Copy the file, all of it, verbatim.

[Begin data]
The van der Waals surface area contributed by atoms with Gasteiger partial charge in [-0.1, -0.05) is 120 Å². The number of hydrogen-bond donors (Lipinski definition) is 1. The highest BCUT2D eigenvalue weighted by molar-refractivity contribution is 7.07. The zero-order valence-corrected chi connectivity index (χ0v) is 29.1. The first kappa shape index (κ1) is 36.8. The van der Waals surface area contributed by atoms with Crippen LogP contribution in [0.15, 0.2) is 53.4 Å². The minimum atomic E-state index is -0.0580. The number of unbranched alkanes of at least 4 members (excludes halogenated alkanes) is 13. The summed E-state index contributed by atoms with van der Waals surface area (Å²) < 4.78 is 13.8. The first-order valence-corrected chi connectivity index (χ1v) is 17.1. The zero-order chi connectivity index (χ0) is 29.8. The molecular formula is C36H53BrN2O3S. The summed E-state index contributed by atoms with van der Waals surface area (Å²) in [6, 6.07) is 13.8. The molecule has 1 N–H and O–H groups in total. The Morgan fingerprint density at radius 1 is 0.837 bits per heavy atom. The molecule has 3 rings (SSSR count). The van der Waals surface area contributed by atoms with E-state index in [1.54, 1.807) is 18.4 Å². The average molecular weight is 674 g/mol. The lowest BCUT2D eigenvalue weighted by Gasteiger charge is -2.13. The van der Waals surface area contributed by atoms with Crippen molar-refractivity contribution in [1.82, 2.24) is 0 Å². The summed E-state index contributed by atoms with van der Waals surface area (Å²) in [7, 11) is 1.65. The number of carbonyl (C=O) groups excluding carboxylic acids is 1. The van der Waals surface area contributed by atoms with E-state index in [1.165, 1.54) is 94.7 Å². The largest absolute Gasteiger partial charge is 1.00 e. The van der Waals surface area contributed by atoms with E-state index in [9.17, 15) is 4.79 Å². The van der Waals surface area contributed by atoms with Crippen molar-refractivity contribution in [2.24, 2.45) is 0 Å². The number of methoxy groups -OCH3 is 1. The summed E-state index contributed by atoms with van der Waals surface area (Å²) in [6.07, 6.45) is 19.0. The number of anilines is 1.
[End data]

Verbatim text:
The van der Waals surface area contributed by atoms with Gasteiger partial charge in [-0.1, -0.05) is 120 Å². The number of hydrogen-bond donors (Lipinski definition) is 1. The highest BCUT2D eigenvalue weighted by molar-refractivity contribution is 7.07. The zero-order valence-corrected chi connectivity index (χ0v) is 29.1. The first kappa shape index (κ1) is 36.8. The van der Waals surface area contributed by atoms with Crippen LogP contribution in [0.15, 0.2) is 53.4 Å². The minimum atomic E-state index is -0.0580. The number of unbranched alkanes of at least 4 members (excludes halogenated alkanes) is 13. The summed E-state index contributed by atoms with van der Waals surface area (Å²) < 4.78 is 13.8. The first-order valence-corrected chi connectivity index (χ1v) is 17.1. The zero-order chi connectivity index (χ0) is 29.8. The molecular formula is C36H53BrN2O3S. The summed E-state index contributed by atoms with van der Waals surface area (Å²) in [6, 6.07) is 13.8. The molecule has 1 N–H and O–H groups in total. The Morgan fingerprint density at radius 1 is 0.837 bits per heavy atom. The molecule has 3 rings (SSSR count). The van der Waals surface area contributed by atoms with E-state index in [1.54, 1.807) is 18.4 Å². The average molecular weight is 674 g/mol. The lowest BCUT2D eigenvalue weighted by Gasteiger charge is -2.13. The van der Waals surface area contributed by atoms with Crippen molar-refractivity contribution in [1.82, 2.24) is 0 Å². The summed E-state index contributed by atoms with van der Waals surface area (Å²) in [7, 11) is 1.65. The number of carbonyl (C=O) groups excluding carboxylic acids is 1. The van der Waals surface area contributed by atoms with E-state index in [1.165, 1.54) is 94.7 Å². The largest absolute Gasteiger partial charge is 1.00 e. The van der Waals surface area contributed by atoms with E-state index in [9.17, 15) is 4.79 Å². The van der Waals surface area contributed by atoms with Crippen molar-refractivity contribution in [2.24, 2.45) is 0 Å². The number of methoxy groups -OCH3 is 1. The summed E-state index contributed by atoms with van der Waals surface area (Å²) in [6.07, 6.45) is 19.0. The number of anilines is 1.